Connect with us

News

Whistleblowers need not prove ‘retaliatory intent,’ SCOTUS holds

Published

on

Dive Brief:

  • Employees who invoke the whistleblower protections of the Sarbanes-Oxley Act in the event of an unfavorable personnel action need not prove that their employer acted with retaliatory intent, a unanimous U.S. Supreme Court held Thursday.
  • In the decision, Murray v. UBS Securities, LLC, Justice Sonia Sotomayor wrote that the 2nd U.S. Circuit Court of Appeals erred when it held a former research strategist for financial services firm UBS had to prove retaliatory intent to show that his firing violated the law. The former employee alleged that he was fired after reporting that he was pressured to change his reports to be more supportive of UBS’ business strategies.
  • The Sarbanes-Oxley Act’s statute “does not reference or include a ‘retaliatory intent’ requirement,” Sotomayor said, “and the provision’s mandatory burden-shifting framework cannot be squared with such a requirement.” The high court reversed and remanded the case for further proceedings.

Dive Insight:

The court’s decision may make it easier for litigants bringing claims under the Sarbanes-Oxley Act to satisfy their burden of proving that whistleblower conduct was a contributing factor in an adverse employment action, Katie Reynolds, associate at Fisher Phillips, told HR Dive in an email.

“On a small scale, this decision may lead to more [Sarbanes-Oxley] whistleblower retaliation claims brought against [employers],” Reynolds said. “But this decision also will likely be the basis for courts interpreting other whistleblower protection statutes that require the same, or similar, burden shifting framework leading to more whistleblower retaliation cases under these statutes.”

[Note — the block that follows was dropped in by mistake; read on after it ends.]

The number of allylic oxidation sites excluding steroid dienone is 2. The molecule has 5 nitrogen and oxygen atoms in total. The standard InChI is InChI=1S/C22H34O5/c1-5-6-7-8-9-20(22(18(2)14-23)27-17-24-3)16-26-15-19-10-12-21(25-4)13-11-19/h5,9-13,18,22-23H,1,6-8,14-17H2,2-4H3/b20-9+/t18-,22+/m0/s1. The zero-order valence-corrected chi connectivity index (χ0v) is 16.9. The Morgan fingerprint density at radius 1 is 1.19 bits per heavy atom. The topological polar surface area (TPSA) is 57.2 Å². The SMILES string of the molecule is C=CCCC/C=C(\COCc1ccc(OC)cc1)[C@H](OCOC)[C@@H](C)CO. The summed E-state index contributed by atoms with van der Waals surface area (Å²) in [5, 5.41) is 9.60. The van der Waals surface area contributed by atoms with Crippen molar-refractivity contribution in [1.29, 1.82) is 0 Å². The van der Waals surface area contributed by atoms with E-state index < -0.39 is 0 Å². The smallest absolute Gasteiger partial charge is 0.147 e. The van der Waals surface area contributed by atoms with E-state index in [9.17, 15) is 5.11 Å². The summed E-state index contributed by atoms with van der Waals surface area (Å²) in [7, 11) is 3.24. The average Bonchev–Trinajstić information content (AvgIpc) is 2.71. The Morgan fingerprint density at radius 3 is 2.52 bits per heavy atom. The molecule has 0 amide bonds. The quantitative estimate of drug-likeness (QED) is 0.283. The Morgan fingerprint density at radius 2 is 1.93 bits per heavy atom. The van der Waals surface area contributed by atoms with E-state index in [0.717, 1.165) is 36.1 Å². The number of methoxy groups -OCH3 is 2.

Reynolds added that employers should have documentation on hand to support adverse employment decisions.

While the act of whistleblowing may have a negative connotation in the business community, some have questioned why. Sources who previously spoke to HR Dive argued that policies which encourage potential whistleblowers to speak up may be a positive for organizations in the long run.

For example, a 2018 study by researchers at the University of Utah and George Washington University found that higher internal whistleblower report volume was associated with fewer fines and lawsuits.

Correction: A previous version of this story incorrectly identified Reynolds.

 

Read the full article here

Trending